CSX Trees for Tracks Event Albany NY 09212013
Ninety-two CSX employees and their family members planted 100 trees Sept. 21 at Hoffman Park in Albany, N.Y.
Their efforts were part of CSX’s commitment to plant one tree for each mile of track in its 23-state service network by 2014.
“We travel through many Eastern communities,” said John Gaylord, Albany Division manager. “We want to make these communities safer, healthier and greener, and this is one way to do that.”
The jeffersred maples, Redmond American lindens, eastern redbuds, thornless cockspur hawthorns, Turkish hazels, Japanese zelkovas and common hackberries are expected to play an integral role in the health of the community, its residents and commuters.
“This means a lot to our city,” said Dominick Calsolaro, Albany Common councilman. “These trees will replace trees we’ve lost as a result of age, invasive species and devastating storms.”
Each day, 60,000 commuters enter Albany on Interstate 787 and Route 9W near Hoffman Park, which is frequented by neighborhood youth and the College of Saint Rose Golden Knights athletic teams.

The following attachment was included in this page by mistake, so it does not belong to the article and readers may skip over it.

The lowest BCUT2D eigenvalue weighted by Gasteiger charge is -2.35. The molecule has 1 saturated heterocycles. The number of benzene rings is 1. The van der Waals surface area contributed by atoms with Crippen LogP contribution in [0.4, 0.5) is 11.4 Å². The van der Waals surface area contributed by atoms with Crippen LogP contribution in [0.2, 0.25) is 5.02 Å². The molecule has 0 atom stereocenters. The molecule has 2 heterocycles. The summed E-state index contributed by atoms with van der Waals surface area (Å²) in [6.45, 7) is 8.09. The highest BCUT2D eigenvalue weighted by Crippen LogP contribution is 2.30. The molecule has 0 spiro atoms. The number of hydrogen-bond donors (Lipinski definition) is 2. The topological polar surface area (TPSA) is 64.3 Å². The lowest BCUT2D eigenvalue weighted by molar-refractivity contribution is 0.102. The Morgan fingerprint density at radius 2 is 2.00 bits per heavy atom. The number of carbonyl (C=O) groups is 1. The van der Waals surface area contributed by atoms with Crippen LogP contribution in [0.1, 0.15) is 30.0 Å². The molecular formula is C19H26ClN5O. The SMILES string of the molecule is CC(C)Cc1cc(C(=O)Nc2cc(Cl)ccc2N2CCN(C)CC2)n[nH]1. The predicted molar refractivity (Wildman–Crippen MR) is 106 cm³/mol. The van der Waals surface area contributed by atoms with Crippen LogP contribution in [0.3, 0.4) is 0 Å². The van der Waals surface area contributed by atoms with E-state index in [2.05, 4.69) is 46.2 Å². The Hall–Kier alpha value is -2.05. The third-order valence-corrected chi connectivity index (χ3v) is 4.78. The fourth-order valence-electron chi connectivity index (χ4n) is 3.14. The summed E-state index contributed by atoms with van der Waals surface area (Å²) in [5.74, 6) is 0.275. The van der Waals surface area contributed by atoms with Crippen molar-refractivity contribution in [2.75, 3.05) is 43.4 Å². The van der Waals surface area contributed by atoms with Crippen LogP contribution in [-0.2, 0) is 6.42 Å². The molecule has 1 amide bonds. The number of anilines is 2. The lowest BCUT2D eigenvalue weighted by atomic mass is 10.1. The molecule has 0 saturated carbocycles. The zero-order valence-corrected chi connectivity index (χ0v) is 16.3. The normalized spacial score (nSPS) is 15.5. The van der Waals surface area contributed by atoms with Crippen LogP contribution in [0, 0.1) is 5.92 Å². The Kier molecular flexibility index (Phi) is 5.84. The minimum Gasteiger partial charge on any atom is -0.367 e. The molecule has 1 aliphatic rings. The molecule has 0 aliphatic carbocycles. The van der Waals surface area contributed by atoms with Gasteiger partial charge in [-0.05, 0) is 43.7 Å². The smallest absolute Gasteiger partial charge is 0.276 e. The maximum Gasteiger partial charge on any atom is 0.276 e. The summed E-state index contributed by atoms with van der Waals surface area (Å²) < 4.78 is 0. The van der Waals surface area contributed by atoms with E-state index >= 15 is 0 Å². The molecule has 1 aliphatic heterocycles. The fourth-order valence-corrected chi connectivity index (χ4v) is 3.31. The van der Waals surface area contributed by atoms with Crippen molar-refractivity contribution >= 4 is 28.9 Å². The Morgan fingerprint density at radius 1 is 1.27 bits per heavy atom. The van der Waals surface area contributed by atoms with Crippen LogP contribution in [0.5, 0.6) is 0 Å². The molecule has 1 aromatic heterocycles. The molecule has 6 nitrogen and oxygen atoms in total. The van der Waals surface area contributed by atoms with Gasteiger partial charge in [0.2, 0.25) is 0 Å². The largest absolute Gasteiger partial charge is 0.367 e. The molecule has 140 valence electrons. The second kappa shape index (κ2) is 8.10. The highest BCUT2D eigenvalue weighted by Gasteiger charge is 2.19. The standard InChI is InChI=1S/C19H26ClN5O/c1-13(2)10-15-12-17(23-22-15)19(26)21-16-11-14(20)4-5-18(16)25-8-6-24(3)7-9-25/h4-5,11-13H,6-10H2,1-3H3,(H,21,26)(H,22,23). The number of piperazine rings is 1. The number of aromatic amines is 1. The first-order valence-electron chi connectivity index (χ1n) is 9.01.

“After today, this will be a greatly improved and more-inviting entranceway to Albany,” Calsolaro said. “Not to mention, the trees also will combat runoff, provide shade for spectators, and clean and freshen the air.”
• Tom Pfieffer, City of Albany forester
"What we are doing today is important to the city of Albany. 100 trees is huge. We remove trees daily for various reasons, but we are not always able to replace trees one for one for what we lose and/or remove. Not to mention, we are not meeting planting needs. These trees will have a road calming affect for this major travel route, serve as a critical buffer to area neighborhoods, make the fields more attractive and provide valuable shade."
• Mary Cosgrove, science education problem-based learning coordinator for College of Saint Rose 10 years
"100 trees is exciting to us. Albany's urban forest needs new trees to replace aged trees and those affected by an invasive species such as the Emerald Ash Borer, a beetle that is plaguing our urban forest. These trees will provide much-needed shade."
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